The rapists and bystanders in Steubenville committed monstrous acts of inhumanity and cruelty, but Tom Gualtieri insists it is a mistake to call them “monsters”.
As more and more is reported about Steubenville, I find myself recoiling at the rising tide of ugliness swallowing the case. There has been an onslaught of sublimated anger, name-calling, judgment and abuse not only of the victim but also of her predators, bystanders, coaches, the people of Steubenville, and a society which elevates young athletes above the culture producing them.
In a fine essay published earlier this week at The Good Men Project, blogger HeatherN makes a controversial but logical point:
My immediate reaction to the knowledge that we dehumanize rapists is, “so what?” [Writer’s note: Me too.] … rapists deserve to be imprisoned; I’d argue for a lot longer than current sentencing allows in most states. But still, treating rapists as non-human because they are criminals only contributes to a culture which treats all its criminals as subhuman.
Conversely, elevating these young men to god-like status removes them from the lowly earth where humans dwell with all their evil, fallibility, selfishness and even the goodness in which Anne Frank chose to believe. The objectification of both criminal and victim is detrimental to all of us.
With 38% of yearly reported rapes perpetrated by a friend or acquaintance of the victim, 28% by an “intimate” and another 7% by a relative, we must be very careful not to put the young men who raped Jane Doe at a distance. In our culture, we prefer that someone who commits a monstrous crime look like a monster … but he doesn’t. He looks and behaves like you and me, and it is a mistake to interpret the acknowledgment of a criminal’s humanity as sympathy. Trent Mays and Ma’lik Richmond were (and are) members of a community where they were known, perhaps even liked. They behaved like monsters. They did a series of monstrous things. But if we forget that they are human beings, we forget that human beings are capable of great wrong.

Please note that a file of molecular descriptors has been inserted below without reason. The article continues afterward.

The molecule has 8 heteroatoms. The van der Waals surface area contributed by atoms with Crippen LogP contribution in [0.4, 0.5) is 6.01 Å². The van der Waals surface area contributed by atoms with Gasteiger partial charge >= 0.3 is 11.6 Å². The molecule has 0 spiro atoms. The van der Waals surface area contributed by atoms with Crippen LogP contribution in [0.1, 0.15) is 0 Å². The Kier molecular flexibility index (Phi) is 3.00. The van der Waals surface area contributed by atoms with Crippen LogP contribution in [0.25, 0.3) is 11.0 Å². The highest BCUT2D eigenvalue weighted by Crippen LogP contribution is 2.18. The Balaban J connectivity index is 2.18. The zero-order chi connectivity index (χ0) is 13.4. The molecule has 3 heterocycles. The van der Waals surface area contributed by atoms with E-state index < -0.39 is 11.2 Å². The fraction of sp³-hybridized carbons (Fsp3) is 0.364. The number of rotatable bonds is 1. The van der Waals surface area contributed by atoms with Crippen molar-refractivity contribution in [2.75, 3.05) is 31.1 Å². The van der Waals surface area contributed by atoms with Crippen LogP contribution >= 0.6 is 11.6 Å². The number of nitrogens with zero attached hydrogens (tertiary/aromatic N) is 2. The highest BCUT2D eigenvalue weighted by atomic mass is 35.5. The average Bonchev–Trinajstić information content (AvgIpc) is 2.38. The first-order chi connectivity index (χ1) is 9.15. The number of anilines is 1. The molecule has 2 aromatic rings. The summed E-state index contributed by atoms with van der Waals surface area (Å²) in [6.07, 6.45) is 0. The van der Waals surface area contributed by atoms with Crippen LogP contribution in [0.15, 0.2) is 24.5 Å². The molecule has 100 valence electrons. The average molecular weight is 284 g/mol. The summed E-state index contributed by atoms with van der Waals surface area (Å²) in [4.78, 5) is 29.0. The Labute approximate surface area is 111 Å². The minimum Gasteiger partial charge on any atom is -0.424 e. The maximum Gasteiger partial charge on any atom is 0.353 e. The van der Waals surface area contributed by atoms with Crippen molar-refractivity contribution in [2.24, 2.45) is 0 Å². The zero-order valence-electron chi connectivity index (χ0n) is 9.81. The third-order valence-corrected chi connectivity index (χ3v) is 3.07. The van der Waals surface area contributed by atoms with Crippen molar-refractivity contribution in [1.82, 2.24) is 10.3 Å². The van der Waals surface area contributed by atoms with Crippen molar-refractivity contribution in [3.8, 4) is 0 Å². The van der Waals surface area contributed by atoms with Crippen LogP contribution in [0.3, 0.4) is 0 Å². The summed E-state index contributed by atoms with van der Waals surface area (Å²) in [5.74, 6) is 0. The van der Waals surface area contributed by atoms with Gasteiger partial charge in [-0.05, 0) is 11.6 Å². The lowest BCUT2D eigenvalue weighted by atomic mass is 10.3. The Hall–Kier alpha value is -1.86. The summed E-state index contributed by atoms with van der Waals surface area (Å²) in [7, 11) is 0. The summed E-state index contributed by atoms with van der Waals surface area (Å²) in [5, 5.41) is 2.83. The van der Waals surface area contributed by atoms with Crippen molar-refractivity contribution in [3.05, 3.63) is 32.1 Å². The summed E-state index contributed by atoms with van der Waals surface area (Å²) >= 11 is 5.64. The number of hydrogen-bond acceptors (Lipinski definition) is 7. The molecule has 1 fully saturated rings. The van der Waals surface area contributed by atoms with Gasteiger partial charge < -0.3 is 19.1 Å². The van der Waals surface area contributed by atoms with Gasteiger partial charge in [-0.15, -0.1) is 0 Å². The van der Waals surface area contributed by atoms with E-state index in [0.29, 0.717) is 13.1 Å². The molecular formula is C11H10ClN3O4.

Rape victims are objectified by the rapist—dehumanized. In the United States, which is ranked sixth worldwide in reported rapes (approximately 27 victims in every 100,000 women) there is an estimated 60% which go unreported partly because of what the victim must face if he or she comes forward. Police, leadership, communities, and families blame the victim, denying that “young men with promising futures” can rape. The criminal becomes a symbol of goodness, and the victim, a vengeful harpy; but when the rapist is also dehumanized, his or her responsibility is obliterated. At the same time, denying that a criminal is a human being absolves the society of responsibility for his development and rehabilitation. We either lock criminals up forever, essentially putting them to death, or we make it possible for them to re-enter society. Revenge serves no justice if we want someone to take responsibility. If we believe the criminal is a monster, why not execute him? No amount of time in prison can teach a monster remorse, and we certainly don’t want monsters among us.